China added another story to their imposing Sudirman Cup edifice, claiming their 12th crown beating Japan 3-1 at the TotalEnergies BWF Sudirman Cup Finals 2021.
Neither nerves nor exhaustion came in the way. Every opportunity was taken, few given. It was a day when young stars showed themselves as impervious to pressure as the more battle-hardened ones. Japan, seeking to overturn the result at the last edition where they were blown away 3-0 by China, had to be content yet again with finishing second-best.
Chinese coach Zhang Jun later talked of trust in the young members of the team, in their ability to stand their ground on the big occasion. The plan to field players in two categories was shelved, and China went with He Ji Ting and Zhou Hao Dong in the men’s doubles.
The gambit worked. Takuro Hoki and Yugo Kobayashi were combative for over an hour against the young Chinese, but the Japanese erred in their over-reliance of the lifts and challenging the Chinese to penetrate their defence. Unflagging, He and Zhou buzzed with attacking energy even late in their match to give China the lead.
“We’d lost a close match to the Danes in the quarterfinals and we learnt our lessons – we tried to be more patient,” said Zhou.
Yamaguchi Keeps Japan Alive
Akane Yamaguchi was conscious of her demoralising defeat to Chen Yu Fei in the last Sudirman Cup final. Today Yamaguchi was all aggressive intent. Unwilling to stay back in the rallies and let Chen dictate the terms, the Japanese kept up a sizzling pace that Chen found hard to match; even when her opponent found empty spaces, Yamaguchi threw herself to keep the point alive. It was this greater intent that swung the match Yamaguchi’s way, for Chen was otherwise her usual precise and steady self.
“At the last Sudirman Cup I was in the same circumstances and I lost, so I didn’t want a repeat. Also, she is the Olympic gold medallist so I determined to challenge her,” said Yamaguchi.
“I just wanted to play a steady game. I knew she had played some long matches and would be tired. I hadn’t played so many long matches, so I was quite fresh.”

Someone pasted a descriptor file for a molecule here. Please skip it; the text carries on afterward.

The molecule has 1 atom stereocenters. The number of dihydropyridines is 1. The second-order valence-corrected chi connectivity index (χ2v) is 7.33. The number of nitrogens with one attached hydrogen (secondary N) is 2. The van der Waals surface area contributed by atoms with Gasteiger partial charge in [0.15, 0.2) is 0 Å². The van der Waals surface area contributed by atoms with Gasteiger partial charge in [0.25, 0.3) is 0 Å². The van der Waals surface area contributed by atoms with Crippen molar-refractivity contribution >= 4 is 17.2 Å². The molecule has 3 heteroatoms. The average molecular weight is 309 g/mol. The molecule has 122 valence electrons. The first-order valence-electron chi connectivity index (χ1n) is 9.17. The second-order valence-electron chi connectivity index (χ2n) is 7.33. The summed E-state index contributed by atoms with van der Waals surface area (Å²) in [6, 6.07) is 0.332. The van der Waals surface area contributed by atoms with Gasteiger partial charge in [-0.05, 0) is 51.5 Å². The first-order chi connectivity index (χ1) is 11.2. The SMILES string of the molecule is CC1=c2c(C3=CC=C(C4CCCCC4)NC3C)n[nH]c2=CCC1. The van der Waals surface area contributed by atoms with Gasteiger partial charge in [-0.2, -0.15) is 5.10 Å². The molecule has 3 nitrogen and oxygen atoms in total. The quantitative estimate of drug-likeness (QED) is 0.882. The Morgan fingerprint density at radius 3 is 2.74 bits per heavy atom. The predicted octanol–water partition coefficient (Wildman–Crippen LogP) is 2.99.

Shi Trumps Momota
The men’s singles match had the most curious twists after a high-quality opening game that was won by a relentlessly attacking Shi Yu Qi. The effort seemed to have wiped him out, for he was a passenger in the second, saving his energies for the third.
Whether it was the accumulated effort of the week or simply the mental fortitude required, Kento Momota capitulated. The world No.1 kept lifting the shuttle for Shi to smash down, and the Chinese got plenty of opportunities to knock off the remaining points to give China a 2-1 lead.
Momota denied that tiredness had played a role in his somewhat listless play in the third game.
“I was overwhelmed by my opponent’s attacking ability, that’s why I lost. I wasn’t that tired, but I couldn’t find a way to win,” said Momota.
Shi, celebrating his finest moment after his comeback from the injury he sustained in July 2019, promised to get better than he was before injury.
“I let the second game go to recover my breath,” said Shi. “I had to save all my energy for the third game. I’m at 90 per cent of my best. It’s a great thing to win, but my goal is not to return to my previous level – I’m going to get to 120 per cent of that!”
Chen/Jia See Team Through
Japan’s women’s doubles hopes hinged on a scratch combination, but Mayu Matsumoto and Misaki Matsutomo were always in the reckoning against Chen Qing Chen and Jia Yi Fan. The Chinese were tested all the way; they simply demonstrated amazing solidity under pressure.
And with the 21-17 21-16 victory, the Sudirman Cup stayed with China.
“After the Olympics, we could motivate the team once again,” said coach Zhang Jun. “We lacked some of our best men’s doubles players for the Sudirman Cup, and we had some difficulties against Thailand and Denmark, but we decided to use our young players and we trusted their ability, and they did really well today.”